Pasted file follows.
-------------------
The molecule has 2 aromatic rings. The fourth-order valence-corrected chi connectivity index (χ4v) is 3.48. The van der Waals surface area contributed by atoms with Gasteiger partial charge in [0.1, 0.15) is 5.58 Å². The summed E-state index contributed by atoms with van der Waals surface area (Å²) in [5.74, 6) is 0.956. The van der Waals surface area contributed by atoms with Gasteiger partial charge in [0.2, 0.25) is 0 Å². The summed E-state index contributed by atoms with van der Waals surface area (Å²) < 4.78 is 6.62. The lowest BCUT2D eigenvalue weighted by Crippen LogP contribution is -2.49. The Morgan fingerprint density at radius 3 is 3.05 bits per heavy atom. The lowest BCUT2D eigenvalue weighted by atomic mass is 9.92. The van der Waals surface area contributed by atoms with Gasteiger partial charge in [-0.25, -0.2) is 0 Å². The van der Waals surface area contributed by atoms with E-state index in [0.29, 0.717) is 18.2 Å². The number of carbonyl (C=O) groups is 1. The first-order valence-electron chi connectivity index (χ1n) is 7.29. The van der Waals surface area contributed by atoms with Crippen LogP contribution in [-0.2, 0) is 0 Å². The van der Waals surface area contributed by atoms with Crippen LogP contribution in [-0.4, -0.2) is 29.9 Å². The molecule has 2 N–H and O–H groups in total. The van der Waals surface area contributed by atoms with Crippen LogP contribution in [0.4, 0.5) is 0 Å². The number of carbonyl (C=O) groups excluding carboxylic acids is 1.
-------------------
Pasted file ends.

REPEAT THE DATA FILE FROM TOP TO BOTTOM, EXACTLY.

The molecule has 2 aromatic rings. The fourth-order valence-corrected chi connectivity index (χ4v) is 3.48. The van der Waals surface area contributed by atoms with Gasteiger partial charge in [0.1, 0.15) is 5.58 Å². The summed E-state index contributed by atoms with van der Waals surface area (Å²) in [5.74, 6) is 0.956. The van der Waals surface area contributed by atoms with Gasteiger partial charge in [0.2, 0.25) is 0 Å². The summed E-state index contributed by atoms with van der Waals surface area (Å²) < 4.78 is 6.62. The lowest BCUT2D eigenvalue weighted by Crippen LogP contribution is -2.49. The Morgan fingerprint density at radius 3 is 3.05 bits per heavy atom. The lowest BCUT2D eigenvalue weighted by atomic mass is 9.92. The van der Waals surface area contributed by atoms with Gasteiger partial charge in [-0.25, -0.2) is 0 Å². The van der Waals surface area contributed by atoms with E-state index in [0.29, 0.717) is 18.2 Å². The number of carbonyl (C=O) groups is 1. The first-order valence-electron chi connectivity index (χ1n) is 7.29. The van der Waals surface area contributed by atoms with Crippen LogP contribution in [-0.2, 0) is 0 Å². The van der Waals surface area contributed by atoms with Crippen LogP contribution in [-0.4, -0.2) is 29.9 Å². The molecule has 2 N–H and O–H groups in total. The van der Waals surface area contributed by atoms with Crippen LogP contribution in [0.4, 0.5) is 0 Å². The number of carbonyl (C=O) groups excluding carboxylic acids is 1.